The mid-life crisis is hitting earlier than ever. More men and women are getting therapy and reassessing their lives at a much younger age.
Experts say many people in their 30s are reaching a fork in the road and struggling to figure out the next step in their lives. By definition, a mid-life crisis happens when you realize you've lived half your life and the clock is ticking on those big goals, but what about the countdown to 30?
Getting married. The dream job. Changing the world. That's behind the 30-year old's mid-life crisis.
"I would like to welcome you, on January 1, 2012 officially to the beginning of my mid-life crisis," said Rebecca Richardson.
She posted a video about her problems on YouTube. If she looks young for a mid-life crisis, that's because Richardson is 36. Her crisis is the search for a bigger life.
"I need something with meaning," she said.
While in crisis, she quit her job, went back to school and started therapy.
"This year is going to be bring about a lot of changes," she continued.
What's changing is the age for a breakdown.
Researchers in Australia first noted the 30-year crisis -- more young people seeking counseling.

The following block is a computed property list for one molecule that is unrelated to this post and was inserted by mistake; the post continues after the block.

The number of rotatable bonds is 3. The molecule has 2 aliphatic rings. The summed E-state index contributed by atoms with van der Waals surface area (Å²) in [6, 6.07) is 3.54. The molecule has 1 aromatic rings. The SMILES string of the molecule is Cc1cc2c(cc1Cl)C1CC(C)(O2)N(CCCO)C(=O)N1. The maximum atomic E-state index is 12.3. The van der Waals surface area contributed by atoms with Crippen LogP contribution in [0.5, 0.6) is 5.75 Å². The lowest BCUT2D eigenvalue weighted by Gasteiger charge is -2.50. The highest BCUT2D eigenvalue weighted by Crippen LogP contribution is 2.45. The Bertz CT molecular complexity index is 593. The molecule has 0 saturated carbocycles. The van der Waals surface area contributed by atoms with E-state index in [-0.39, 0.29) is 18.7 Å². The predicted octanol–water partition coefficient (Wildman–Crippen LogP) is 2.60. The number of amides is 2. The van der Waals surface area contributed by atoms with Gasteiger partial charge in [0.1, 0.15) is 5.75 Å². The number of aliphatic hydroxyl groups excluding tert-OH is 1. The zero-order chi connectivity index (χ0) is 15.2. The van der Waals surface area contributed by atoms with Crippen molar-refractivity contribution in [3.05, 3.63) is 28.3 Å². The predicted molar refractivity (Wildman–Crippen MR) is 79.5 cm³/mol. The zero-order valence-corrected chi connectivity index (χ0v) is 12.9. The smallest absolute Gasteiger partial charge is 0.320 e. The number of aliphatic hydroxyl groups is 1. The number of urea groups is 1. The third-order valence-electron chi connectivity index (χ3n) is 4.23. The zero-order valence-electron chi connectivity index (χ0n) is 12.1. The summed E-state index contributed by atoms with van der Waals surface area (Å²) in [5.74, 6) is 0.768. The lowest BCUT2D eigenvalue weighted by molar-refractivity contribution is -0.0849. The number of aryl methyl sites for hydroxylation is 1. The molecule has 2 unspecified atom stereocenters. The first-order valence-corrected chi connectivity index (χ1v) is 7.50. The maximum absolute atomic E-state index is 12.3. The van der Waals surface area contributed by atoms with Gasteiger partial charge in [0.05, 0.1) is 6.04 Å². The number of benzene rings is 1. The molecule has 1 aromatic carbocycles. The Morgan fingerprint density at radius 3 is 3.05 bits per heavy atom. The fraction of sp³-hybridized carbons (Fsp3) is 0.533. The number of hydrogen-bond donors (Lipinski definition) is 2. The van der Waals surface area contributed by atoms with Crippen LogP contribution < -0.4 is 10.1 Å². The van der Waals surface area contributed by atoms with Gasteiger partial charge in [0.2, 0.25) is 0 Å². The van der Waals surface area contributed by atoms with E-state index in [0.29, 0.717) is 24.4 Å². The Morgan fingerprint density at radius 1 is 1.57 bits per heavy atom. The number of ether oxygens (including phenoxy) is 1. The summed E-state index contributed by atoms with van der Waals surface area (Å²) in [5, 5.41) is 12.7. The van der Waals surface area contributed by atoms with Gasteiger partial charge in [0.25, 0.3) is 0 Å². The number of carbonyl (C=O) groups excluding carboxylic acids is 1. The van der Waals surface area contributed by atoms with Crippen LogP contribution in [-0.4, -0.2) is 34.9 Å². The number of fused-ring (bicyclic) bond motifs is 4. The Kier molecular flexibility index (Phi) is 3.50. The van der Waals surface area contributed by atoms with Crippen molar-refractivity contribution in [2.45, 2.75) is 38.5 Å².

Tampa therapist Patsy Evans of Harmony Us sees the trend here, too.
"This was actually the conversation of group tonight and someone in the group who is a young woman at the age of 23 sat back and said, 'My birthday is next week and I feel like I haven't accomplished anything this year,'" Evans said.
Social media may cause some of the pressure. Facebook connects us, but it also creates a digital platform for "keeping up with the Joneses."
People often compare their lives to the status updates and photos they see streaming by.
"Babies, anniversaries, divorces, stuff like that. Just the big life events that happen," said Buddy Chambers.
It's enough for some people to start thinking, "Why aren't I doing that?"
"I always kind of look at crisis as opportunity. It's a challenge. You have a chance to grow. You have a chance to change.
You have a chance to reinvent yourself," Evans offered.
Richardson did with a new career. Her 30-something crisis was really just a turning point.
"Now all I can think of is the future and I'm so incredibly excited," she said in a more recent YouTube video.
"As you're looking at your age, sit back and reflect -- where have I been, what do I want and where am I going and that's how you decide where you need to be," Evans advised.
For most people, it's easier to make a list of what is lacking in their life. One way to reframe that is by making a list of what you've actually accomplished.
That's advice for any age.
FOX 13 / WTVT-TV
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